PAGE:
LONDON Is it possible to make a CMOS power amplifier for 3G cell phone applications that can operate with the same power efficiency and robustness as a gallium arsenide version? ACCO Semiconductor (Saint Germain en Laye, France) believes it has found a way to do just that and with its patent applications in hand is hoping to reap the benefits in a multibillion dollar market.
ACCO has been performing design services in the field of RF ICs since 1994. A number of high frequency chips which go out under system company and semiconductor company brand names were actually designed by teams organized by Denis Masliah, founder and chief technology officer of ACCO.
But the company recently made what Masliah described as a "breakthrough" in the use of CMOS for the implementation of power amplifiers. Masliah went to Pond Venture Partners Ltd. (London, England) believing the technology represented a golden opportunity to transform his company from a design services operation into a fabless semiconductor company.
Over 13 years Masliah has built the company up to 46-person operation with about 40 of that number being design engineers. "We've worked with 20 different companies; either system companies that wanted their own chip or doing semiconductor companies' overflow work," said Masliah.
Pond, which does its own due diligence, was sufficiently impressed with ACCO and its CMOS power amplifier to join with Partech International and put up $10 million in venture capital. Half of that money was given to Masliah early in 2007 to pay for the manufacture of prototypes to prove his concept. ACCO was also able to attract Jamie Urquhart, a former chief operating officer at ARM and now a partner with Pond, to take the position of interim CEO.
"We are filing a cluster of patents on a CMOS power amplifier concept. We have solved the breakdown issue in CMOS," Masliah said. CMOS has been used for GSM cell phone PAs and for the PA requirements of Bluetooth and wireless LANs but for the more complex modulation schemes and higher frequencies of evolved 3G communications and WiMax, GaAs or a similar technology has been necessary up until now.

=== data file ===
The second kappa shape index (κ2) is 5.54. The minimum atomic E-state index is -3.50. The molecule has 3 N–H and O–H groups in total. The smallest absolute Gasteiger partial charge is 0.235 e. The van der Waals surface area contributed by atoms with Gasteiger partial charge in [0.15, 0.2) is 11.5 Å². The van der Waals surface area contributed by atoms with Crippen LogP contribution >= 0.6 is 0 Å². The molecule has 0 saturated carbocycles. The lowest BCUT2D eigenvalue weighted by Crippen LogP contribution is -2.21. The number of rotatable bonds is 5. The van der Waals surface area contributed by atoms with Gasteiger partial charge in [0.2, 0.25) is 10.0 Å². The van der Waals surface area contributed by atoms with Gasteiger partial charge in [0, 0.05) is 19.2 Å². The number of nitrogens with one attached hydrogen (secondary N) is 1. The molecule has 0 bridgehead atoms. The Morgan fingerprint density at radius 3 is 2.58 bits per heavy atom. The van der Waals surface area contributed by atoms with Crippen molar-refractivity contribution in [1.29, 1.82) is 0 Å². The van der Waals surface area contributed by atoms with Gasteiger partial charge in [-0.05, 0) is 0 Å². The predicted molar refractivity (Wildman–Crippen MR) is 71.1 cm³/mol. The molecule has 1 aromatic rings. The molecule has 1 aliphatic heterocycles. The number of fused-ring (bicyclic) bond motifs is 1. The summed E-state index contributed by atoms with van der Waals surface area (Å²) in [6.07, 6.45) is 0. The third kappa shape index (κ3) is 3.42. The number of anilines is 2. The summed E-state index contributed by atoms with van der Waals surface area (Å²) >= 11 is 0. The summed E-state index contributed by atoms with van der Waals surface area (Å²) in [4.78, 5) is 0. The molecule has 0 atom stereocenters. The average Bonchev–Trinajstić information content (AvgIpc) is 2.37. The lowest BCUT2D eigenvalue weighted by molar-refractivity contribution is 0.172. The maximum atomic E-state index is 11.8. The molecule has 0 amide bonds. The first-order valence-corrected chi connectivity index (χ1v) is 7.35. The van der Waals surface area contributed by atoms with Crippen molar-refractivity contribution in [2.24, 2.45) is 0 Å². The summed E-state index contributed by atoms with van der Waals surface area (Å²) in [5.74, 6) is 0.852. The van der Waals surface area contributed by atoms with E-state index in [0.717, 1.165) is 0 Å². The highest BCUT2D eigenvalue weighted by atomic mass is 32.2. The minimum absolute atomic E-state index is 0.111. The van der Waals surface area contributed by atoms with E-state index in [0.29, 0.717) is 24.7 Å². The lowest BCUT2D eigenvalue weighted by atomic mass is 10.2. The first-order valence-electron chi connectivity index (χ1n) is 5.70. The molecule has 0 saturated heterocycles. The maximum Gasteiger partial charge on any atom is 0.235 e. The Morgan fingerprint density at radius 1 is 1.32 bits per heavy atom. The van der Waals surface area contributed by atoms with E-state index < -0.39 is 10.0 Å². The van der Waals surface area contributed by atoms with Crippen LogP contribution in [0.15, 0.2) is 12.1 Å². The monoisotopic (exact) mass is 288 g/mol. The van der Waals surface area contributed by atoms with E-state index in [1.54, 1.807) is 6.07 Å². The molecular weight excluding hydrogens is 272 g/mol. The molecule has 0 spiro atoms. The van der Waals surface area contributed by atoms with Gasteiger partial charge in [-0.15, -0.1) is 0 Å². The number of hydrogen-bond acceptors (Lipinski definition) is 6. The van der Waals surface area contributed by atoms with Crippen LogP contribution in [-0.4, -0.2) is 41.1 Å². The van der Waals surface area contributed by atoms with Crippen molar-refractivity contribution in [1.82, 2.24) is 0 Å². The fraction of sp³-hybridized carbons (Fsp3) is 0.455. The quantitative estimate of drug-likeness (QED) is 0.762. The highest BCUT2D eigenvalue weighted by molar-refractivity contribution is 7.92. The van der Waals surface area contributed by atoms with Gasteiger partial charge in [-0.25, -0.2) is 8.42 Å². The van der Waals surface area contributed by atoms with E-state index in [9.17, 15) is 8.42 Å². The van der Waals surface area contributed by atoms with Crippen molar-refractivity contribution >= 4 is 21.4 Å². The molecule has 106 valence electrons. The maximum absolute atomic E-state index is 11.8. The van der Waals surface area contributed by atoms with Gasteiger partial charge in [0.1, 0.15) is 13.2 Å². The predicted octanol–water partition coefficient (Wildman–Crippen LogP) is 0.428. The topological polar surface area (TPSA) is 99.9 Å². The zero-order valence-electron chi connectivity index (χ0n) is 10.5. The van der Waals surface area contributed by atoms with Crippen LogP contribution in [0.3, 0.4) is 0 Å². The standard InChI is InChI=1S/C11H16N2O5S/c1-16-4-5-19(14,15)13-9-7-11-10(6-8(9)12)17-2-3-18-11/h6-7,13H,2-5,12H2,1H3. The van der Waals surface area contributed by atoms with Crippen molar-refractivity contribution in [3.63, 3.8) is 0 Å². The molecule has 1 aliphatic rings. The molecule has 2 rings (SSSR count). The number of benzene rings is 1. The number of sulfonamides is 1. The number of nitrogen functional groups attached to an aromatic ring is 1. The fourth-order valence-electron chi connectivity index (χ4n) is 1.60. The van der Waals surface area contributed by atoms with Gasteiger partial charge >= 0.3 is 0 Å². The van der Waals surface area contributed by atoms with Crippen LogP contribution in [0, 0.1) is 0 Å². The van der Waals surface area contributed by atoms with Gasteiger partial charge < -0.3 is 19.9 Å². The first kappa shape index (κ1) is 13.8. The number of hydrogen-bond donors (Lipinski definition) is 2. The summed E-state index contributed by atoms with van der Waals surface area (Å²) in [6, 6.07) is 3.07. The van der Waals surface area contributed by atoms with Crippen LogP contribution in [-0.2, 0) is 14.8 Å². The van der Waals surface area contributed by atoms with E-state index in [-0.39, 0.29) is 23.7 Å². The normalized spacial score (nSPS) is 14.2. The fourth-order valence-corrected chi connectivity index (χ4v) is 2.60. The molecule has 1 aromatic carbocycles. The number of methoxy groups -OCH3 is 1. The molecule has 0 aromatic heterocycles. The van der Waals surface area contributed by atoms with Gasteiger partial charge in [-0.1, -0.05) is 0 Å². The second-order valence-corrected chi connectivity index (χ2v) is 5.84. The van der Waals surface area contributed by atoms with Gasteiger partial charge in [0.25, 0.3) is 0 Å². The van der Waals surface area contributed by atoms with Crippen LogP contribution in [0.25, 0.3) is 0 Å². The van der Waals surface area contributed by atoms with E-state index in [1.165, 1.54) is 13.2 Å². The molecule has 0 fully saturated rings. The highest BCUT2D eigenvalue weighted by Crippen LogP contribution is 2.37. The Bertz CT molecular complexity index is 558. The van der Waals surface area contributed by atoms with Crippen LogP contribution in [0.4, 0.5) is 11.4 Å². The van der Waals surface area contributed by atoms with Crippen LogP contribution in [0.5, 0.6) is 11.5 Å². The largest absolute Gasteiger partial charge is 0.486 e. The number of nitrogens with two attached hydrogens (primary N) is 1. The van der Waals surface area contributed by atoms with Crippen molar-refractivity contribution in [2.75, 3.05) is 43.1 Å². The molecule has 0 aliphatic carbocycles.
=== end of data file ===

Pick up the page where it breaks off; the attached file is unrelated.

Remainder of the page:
"The main difference between the GaAs-based technologies and the CMOS technology available today for power amplifiers is the breakdown voltage of the devices. In saturated amplifiers, for very high efficiency regime, the voltage across the device can reach 12 volts or more for a 3 volts bias, and in linear amplifiers, the back-off from the saturation makes it also necessary to have an equivalent voltage excursion to limit distortion at the highest power levels," said Masliah.
"Furthermore, it is necessary to accept [impedance] mismatch from the antenna on the devices that can produce a large voltage across the device, and can destroy it if its voltage capability is too low. With the MASMOS technology, we solve this breakdown issue for all available CMOS technologies available for RF today, from 180nm to 65nm. MASMOS has a gain capability equivalent to GaAs-based devices and a breakdown of over 14 volts routinely."
Masliah won't say exactly what MASMOS is, or what ACCO has done to improve the breakdown immunity of CMOS but admitted that MASMOS is more than just design or architecture. But if it is something physical in the process does that make the CMOS non-standard? "This is something we don't want to discuss. It is scalable with technology from 90-nm to 65-nm to 45-nm and so on. It is applicable to any CMOS foundry. It can be done on SOI wafers," said Masliah. "Our goal is to have products in handsets in 2009," he added.